Google Pens Response to Anti-Competitive Lawsuit

Google Lawsuit

After a lawsuit was filed by several US State Attorneys General calling out Google for its anti-competitive conduct and dominance in the search service industry, the tech giant replied in a blog post, responding to some of the claims of the lawsuit.

According to Google, “Today’s lawsuit by the Department of Justice is deeply flawed. People use Google because they choose to, not because they’re forced to, or because they can’t find alternatives. The lawsuit would do nothing to help consumers. To the contrary, it would artificially prop up lower-quality search alternatives, raise phone prices, and make it harder for people to get the search services they want to use.”

Also Read: OnePlus ‘Lemonade’ Tipped To Be in the Offing

The biggest search giant in the world does pay to promote Google Search, but in defense, it drew a comparison to a cereal box at a supermarket, explaining that in order to get your cereal to the eye-level or end shelf you’d have to pay the supermarket. The supermarket shelf that Google is alluding to is basically companies like Apple, AT&T, Verizon, Samsung, and LG that Google needs to pay to promote Google Search as a default or top choice search engine. 

Google also said that consumers do have the choice to switch to a rival search engine, and that option is always readily available to use. Moreover, Google also depicted through a graphic how it is very easy to change a search engine on Safari. 

The tech giant also stated that in Windows-powered computers, Microsoft Edge is preloaded with Bing as the default search engine. In fact, Android devices prominently feature Google services by promotional agreements with carriers and OEMs.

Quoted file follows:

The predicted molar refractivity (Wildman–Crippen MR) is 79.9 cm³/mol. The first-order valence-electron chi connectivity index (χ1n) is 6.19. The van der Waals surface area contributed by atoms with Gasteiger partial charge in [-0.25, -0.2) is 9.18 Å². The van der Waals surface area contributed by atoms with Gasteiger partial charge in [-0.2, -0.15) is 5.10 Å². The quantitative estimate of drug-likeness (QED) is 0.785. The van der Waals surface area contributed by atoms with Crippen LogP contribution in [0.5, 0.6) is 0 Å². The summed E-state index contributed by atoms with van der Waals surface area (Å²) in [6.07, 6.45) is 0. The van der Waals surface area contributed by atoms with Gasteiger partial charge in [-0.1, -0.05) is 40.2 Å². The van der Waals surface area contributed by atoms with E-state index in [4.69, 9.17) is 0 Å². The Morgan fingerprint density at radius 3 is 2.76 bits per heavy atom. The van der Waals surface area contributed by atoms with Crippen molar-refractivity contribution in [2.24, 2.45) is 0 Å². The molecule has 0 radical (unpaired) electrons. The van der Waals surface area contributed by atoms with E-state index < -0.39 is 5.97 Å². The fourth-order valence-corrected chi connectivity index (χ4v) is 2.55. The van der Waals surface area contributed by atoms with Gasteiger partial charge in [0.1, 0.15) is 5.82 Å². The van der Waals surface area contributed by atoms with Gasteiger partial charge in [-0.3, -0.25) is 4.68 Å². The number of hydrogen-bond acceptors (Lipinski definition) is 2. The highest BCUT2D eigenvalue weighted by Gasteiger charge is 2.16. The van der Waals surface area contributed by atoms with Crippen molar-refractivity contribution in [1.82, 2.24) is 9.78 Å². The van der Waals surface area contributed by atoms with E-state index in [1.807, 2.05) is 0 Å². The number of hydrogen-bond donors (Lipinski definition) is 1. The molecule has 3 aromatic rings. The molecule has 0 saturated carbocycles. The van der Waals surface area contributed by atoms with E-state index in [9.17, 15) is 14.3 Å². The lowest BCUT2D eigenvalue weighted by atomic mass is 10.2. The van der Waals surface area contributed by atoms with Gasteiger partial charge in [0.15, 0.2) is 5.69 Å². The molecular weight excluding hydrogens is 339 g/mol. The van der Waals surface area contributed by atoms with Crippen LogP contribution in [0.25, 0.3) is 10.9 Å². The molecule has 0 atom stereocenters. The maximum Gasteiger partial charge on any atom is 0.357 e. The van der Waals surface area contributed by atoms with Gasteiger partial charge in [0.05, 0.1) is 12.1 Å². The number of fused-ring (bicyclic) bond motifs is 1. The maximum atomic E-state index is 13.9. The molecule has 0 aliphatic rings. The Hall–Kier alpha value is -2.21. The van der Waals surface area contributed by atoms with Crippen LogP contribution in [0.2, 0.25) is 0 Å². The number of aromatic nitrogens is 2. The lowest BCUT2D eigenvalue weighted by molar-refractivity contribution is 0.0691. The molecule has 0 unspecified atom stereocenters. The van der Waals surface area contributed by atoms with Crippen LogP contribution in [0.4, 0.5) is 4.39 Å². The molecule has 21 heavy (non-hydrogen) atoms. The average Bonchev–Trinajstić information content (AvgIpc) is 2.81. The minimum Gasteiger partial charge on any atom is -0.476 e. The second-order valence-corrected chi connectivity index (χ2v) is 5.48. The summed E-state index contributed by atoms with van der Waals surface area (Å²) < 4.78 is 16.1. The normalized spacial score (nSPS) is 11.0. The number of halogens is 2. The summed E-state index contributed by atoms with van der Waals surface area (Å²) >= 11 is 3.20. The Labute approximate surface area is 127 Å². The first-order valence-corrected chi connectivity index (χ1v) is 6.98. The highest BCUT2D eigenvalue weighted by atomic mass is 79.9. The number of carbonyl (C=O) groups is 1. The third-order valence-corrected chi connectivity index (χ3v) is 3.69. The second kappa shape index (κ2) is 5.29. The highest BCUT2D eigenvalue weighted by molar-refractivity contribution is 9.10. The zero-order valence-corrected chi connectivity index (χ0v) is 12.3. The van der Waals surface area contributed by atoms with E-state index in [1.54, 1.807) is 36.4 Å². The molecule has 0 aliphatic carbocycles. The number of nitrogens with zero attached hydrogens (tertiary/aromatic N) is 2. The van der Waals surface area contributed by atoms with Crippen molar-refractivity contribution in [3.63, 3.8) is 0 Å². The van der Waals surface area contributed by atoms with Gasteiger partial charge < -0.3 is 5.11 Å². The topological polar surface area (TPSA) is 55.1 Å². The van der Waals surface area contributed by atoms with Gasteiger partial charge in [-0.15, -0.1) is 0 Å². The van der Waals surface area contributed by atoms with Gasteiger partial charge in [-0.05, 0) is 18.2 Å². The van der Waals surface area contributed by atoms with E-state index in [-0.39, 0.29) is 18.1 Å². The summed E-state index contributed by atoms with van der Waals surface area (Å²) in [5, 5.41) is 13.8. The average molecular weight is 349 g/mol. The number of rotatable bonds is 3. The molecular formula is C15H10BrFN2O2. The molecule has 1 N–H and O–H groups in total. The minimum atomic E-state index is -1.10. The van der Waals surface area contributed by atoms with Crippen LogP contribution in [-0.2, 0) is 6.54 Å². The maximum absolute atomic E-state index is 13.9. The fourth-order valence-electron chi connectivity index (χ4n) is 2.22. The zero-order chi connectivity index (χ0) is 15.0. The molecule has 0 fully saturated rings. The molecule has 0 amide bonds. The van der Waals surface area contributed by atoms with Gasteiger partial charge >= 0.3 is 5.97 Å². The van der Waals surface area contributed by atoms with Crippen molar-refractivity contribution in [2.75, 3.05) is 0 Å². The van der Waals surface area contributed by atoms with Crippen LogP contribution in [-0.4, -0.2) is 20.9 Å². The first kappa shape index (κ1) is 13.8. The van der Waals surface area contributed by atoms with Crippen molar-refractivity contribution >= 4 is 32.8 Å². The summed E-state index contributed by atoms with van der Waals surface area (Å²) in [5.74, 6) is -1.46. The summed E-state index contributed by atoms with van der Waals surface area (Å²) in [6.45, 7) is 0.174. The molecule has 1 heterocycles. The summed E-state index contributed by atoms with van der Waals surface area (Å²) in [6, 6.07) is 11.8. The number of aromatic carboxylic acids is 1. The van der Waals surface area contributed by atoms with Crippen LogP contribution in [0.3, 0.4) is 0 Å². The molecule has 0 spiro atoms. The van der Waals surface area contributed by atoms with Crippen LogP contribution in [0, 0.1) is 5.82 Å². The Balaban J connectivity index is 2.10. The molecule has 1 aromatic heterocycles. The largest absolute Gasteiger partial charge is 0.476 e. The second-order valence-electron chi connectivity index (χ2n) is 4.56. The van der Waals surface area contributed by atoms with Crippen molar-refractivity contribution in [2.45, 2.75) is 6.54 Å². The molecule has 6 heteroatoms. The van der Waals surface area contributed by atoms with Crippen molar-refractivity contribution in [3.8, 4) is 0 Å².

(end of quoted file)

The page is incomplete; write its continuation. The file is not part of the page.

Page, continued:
In more responses to the lawsuit, Google claimed that when Yahoo! paid Mozilla to be Firefox’s default search option, most Americans switched the setting to Google. In addition to this, Google also stated that it does compete with “Kayak and Expedia for flights, Open Table for restaurants, recommendations from Pinterest and Instagram,” and that 60 percent of Americans start a product search on Amazon.

“We understand that with our success comes scrutiny, but we stand by our position. American antitrust law is designed to promote innovation and help consumers, not tilt the playing field in favor or particular competitors or make it harder for people to get the services they want. We’re confident that a court will conclude that this suit doesn’t square with either the facts or the law. In the meantime, we remain absolutely focused on delivering the free services that help Americans every day. Because that’s what matters most,” the tech giant concluded.